Pointing to the same passage quoted above, Leyden argues quite strenuously that the court used a "speculative and impossible-to-meet `reorganization' standard" in deciding whether it had met its burden of proof. This passage was taken from the conclusion of the trial court's reasoning. The question merely outlined the options available to Leyden in the wake of the disconnection. The court did not mention "reorganization" until it had previously concluded that Leyden had not met its burden of proof. The decisional basis for the burden of proof question was impairment, not reorganization.
• 2 Alternatively, Leyden argues that the trial court's judgment is against the manifest weight of the evidence. A reviewing court will not disturb a trial court's finding and substitute its own opinion unless the holding of the trial court is "manifestly against the weight of the evidence." (Schulenberg v. Signatrol, Inc. (1967), 37 Ill.2d 352, 356, 226 N.E.2d 624, 626.) According to Schulenberg, the rationale for this rule "is the recognition that, especially where the testimony is contradictory, the trial judge as the trier of fact is in a position superior to a court of review to observe the conduct of the witnesses while testifying, to determine their credibility, and to weigh the evidence and determine the preponderance thereof." (37 Ill.2d 352, 356, 226 N.E.2d 624.)
The trial judge had to resolve conflicting testimony to decide this case. Leydon, on the hand, presented the testimony of Charles Pierce, a fire- and life-safety consultant who conducted a study of the structure, operations, and administration of Leyden. In addition, Leyden presented the testimony of Chief Richard R. McKeon, chief of the Leyden fire department. Their testimony indicated that under Leyden's current method of operating, it would have to discharge two full-time firefighters if it lost $50,000 in revenue. According to Pierce and McKeon, such a loss of personnel would impair Leyden's ability to deliver adequate service because two out of three shifts would have only two men on the initial response; three men is the minimum necessary for an adequate response. Furthermore, they testified that Leyden's current system was the only feasible way of providing fire protection service because of the uncertainty and unavailability of "paid-on-call" personnel.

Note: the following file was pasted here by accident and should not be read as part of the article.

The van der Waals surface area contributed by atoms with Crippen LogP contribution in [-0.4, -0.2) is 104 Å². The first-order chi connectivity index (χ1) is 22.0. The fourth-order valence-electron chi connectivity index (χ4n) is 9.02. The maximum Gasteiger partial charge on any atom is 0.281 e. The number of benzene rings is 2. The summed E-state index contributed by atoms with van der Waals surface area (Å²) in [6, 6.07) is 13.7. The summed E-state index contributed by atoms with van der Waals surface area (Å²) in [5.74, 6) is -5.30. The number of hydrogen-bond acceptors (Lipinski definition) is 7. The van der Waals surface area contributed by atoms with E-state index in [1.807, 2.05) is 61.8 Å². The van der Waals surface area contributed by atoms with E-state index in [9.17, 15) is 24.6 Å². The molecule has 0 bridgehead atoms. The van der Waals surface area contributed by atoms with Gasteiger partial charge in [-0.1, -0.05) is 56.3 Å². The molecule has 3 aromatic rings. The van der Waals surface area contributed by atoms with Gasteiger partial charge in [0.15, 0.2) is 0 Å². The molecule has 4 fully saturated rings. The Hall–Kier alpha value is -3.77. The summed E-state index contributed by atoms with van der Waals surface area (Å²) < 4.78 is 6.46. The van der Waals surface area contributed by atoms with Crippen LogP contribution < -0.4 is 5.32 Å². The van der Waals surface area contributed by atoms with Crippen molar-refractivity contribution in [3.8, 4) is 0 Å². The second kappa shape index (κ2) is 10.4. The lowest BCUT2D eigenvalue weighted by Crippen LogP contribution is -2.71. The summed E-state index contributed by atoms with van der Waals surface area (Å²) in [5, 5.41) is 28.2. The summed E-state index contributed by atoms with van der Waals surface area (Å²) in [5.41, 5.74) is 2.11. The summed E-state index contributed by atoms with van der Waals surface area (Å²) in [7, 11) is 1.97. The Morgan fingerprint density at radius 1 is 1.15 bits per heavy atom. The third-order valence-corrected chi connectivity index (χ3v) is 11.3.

• 3 On the other hand, Bensenville presented the testimony of John Campbell, a consulting engineer, and J.W. Henry Watson, an economist. The court rejected Watson's testimony, finding it to be "unconvincing." The court, however, accepted Campbell's testimony that directly rebutted Leyden's contentions. Campbell studied a hypothetical community that was similar to Leyden in all material respects. He testified that in such a community three men on an engine was an adequate initial response. This testimony agreed with Leyden's contentions. He contradicted Leyden's contention that their current method of operation was the only way to deliver a three-man response. Indeed, he testified that Leyden's current system was one of the most expensive methods of providing fire protection service. He further testified that there are numerous less expensive configurations of personnel that could be used to provide a three-man response.
In particular, Campbell testified that other neighboring communities were using "all volunteer or paid on-call people and they were providing very effective service." Furthermore, he testified that in communities like Leyden, "there frequently has been a waiting list for the paid on-call people." While Leyden disputes the accuracy of Campbell's testimony on the availability of paid on-call personnel, ...